Pre-tax income was negatively impacted by increases in depreciation and amortization and interest expense during the current quarter. Depreciation and amortization expense in the 2007 fourth quarter increased $4.6 million over the 2006 fourth quarter, primarily as a result of the amortization of the intangible assets identified in the acquisition of the LMC Health Plans in the 2007 fourth quarter.

Amortization expense in the current quarter exceeded our forecasted amount by approximately $550,000 as a result of higher than expected amortization on LMC Health Plans intangibles and incremental amortization expense related to our existing intangible assets.

Interest expense in the 2007 fourth quarter increased $7 million over the 2006 fourth quarter as a result of the interest incurred on the companies $300 million term credit facility entered into in the fourth quarter of 2007. Included in this increase is a one-time write-off of approximately $650,000 of deferred financing costs associated with their previous credit facility.

Moving to the balance sheet in cash flow, our balance sheet at December 31, 2007, reflected cash and cash equivalents of $324.1 million. Unregulated cash was $36.2 million. In addition to $300 million of borrowings under our new term credit facility we used unregulated cash on hand of approximately $56 million for the purchase of LMCL plans and related acquisition and debt issue costs.

Accounts receivables are up primarily as a result of our accruing the 2007 final risk payment, days claims payable were 39 days at the end of 2007 compared with 44 at the end of 2006. Of the five day decline year-over-year, three days are attributable to the addition of LMCL plans in our 2007 results.

We will include a schedule detail in the components of the medical claims liability in our Form 10-K which we intend to file later this month.

Finally, total debt outstanding was $296.3 million at year end 2007. Operating cash flow for the quarter was a source of $17.8 million versus, a source of $69.4 million in the prior year fourth quarter. The 2006 operating cash flow amounts for both the quarter and the year include significant favorable amounts related to our entry into the Part D business.

In the quarter operating cash flow was negatively impacted by $27.1 million accrual of current year risk adjustment payments and by the use of $34.1 million to settle the 2006 Part D risk [order] with CMS offset by approximately $8.6 million of net favorable cash flow variances related to changes in working capital accounts and non-cash expense items.

On a year-to-date basis, cash flow from operations was $80.2 million, compared with $167.6 million for the year ended December 31, 2006. The main drivers of this variance were $32.8 million use of cash related to the timing of settlements and receipts of Part D funds with CMS, a $31.1 million negative variance resulting primarily from the accrual of risk settlement premiums from CMS in the current year, and a $26.8 million negative variance in the timing of pharmacy claims statements and the run out in the -- in the commercial claims.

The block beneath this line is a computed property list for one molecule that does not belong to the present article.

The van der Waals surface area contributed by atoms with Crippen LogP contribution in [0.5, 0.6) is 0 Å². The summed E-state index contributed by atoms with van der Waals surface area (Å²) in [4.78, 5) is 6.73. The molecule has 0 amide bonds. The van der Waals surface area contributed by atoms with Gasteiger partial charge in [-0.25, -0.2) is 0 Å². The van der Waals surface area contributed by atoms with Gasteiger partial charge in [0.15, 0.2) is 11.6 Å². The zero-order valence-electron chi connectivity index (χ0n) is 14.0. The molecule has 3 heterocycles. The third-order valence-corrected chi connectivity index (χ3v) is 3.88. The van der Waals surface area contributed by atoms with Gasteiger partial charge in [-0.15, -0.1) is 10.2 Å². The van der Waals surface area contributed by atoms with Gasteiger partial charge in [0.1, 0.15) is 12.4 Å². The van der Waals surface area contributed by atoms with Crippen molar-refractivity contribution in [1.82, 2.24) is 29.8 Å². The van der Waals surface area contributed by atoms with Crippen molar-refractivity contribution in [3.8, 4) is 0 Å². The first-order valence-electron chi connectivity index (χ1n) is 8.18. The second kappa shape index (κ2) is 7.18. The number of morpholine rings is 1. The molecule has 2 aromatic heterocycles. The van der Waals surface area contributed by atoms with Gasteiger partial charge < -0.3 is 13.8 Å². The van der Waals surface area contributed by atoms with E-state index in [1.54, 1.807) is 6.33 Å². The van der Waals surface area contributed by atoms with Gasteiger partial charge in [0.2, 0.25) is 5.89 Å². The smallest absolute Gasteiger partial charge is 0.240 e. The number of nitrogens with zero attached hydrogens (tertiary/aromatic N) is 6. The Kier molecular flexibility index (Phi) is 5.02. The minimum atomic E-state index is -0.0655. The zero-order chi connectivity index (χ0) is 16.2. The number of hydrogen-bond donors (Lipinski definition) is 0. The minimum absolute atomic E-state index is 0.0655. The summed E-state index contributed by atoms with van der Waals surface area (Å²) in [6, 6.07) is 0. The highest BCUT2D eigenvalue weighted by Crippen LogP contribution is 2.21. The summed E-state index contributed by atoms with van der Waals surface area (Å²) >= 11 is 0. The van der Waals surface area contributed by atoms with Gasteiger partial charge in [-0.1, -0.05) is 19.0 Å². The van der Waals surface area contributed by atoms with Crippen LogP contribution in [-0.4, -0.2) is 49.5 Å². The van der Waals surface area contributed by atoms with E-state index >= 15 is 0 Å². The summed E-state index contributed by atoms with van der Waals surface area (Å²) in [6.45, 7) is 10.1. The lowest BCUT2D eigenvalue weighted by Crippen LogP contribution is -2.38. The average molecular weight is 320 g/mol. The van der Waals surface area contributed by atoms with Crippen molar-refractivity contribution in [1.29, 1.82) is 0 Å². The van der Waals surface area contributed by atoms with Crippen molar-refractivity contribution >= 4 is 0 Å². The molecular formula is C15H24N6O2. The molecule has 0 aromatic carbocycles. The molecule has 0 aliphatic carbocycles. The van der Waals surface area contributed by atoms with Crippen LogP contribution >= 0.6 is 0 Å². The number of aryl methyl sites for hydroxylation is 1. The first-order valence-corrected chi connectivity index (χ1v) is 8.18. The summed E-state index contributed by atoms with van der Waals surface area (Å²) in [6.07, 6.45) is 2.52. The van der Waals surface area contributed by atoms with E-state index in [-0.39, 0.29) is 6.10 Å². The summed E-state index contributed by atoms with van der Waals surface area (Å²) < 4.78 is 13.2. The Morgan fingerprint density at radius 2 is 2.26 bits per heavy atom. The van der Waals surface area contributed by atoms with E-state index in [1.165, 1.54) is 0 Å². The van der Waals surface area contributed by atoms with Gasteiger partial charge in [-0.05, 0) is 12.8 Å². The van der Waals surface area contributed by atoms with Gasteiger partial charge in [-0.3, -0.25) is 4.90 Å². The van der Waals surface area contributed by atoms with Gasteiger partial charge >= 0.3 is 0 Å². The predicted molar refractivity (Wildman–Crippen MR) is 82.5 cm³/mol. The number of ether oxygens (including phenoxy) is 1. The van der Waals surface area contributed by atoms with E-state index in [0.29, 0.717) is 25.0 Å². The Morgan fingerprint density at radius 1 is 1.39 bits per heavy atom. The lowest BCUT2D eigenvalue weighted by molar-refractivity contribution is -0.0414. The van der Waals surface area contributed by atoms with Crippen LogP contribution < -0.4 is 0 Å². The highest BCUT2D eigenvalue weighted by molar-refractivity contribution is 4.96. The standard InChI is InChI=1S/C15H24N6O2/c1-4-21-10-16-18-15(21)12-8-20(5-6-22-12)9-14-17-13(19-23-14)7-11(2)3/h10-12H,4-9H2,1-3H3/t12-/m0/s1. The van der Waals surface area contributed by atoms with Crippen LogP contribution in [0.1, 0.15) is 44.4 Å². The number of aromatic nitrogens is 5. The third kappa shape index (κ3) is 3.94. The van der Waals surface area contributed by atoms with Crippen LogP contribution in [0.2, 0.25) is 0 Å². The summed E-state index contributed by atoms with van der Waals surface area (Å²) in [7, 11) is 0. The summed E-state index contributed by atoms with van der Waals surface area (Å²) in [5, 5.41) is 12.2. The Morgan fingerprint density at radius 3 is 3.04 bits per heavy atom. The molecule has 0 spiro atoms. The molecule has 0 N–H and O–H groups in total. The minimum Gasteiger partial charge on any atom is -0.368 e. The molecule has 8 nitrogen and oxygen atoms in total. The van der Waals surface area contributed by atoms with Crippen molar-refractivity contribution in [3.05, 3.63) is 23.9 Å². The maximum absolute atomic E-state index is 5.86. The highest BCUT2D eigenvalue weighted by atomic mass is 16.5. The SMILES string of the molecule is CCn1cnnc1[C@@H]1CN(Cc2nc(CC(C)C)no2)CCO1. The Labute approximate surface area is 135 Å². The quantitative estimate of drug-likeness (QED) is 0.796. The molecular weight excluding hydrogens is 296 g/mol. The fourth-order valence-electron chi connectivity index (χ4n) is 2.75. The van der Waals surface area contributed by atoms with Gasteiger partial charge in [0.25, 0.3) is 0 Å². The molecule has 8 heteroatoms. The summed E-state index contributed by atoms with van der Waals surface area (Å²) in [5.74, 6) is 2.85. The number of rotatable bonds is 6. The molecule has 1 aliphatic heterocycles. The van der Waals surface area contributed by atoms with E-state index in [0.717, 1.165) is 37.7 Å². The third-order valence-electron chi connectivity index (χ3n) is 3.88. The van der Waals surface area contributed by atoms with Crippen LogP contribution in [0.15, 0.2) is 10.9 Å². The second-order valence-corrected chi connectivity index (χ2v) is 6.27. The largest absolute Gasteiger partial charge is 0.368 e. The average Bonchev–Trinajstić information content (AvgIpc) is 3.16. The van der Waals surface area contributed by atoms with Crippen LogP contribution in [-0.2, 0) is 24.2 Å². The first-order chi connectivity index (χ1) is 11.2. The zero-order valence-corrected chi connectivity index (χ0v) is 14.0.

Absence of favorable cash flows in 2006, due to the entry into the Part D business, the negative cash flow impact from 2006 Part D settlement payments to CMS which were paid in 2007, and the accrual of risk adjustment payments in 2007, operating cash flows in both the quarter and annual periods would have been comparable relative to net income in each period.

Lastly on the balance sheet, I would like to comment briefly on our cash and investment portfolio. As of year end, we had little to no direct exposure to sub-prime or other assets that could create the potential for write-downs or liquidity constraints. While we remain focused on maximizing the potential for investment return within the constraints of the regulated environment in which we operate. Our primary concerns have always been minimizing risk and maintaining liquidity. As to the guidance, we are reiterating our prior operating and financial guidance and maintaining our diluted EPS forecasts of a $1.75 to $1.90 for 2008.

Operator, that concludes our prepared remarks, we can now open the line for questions.

Question-and-Answer Session

Operator

Thank you. (Operator Instructions). And now first question will come from Charles Boorady with Citi

Charles Boorady - Citigroup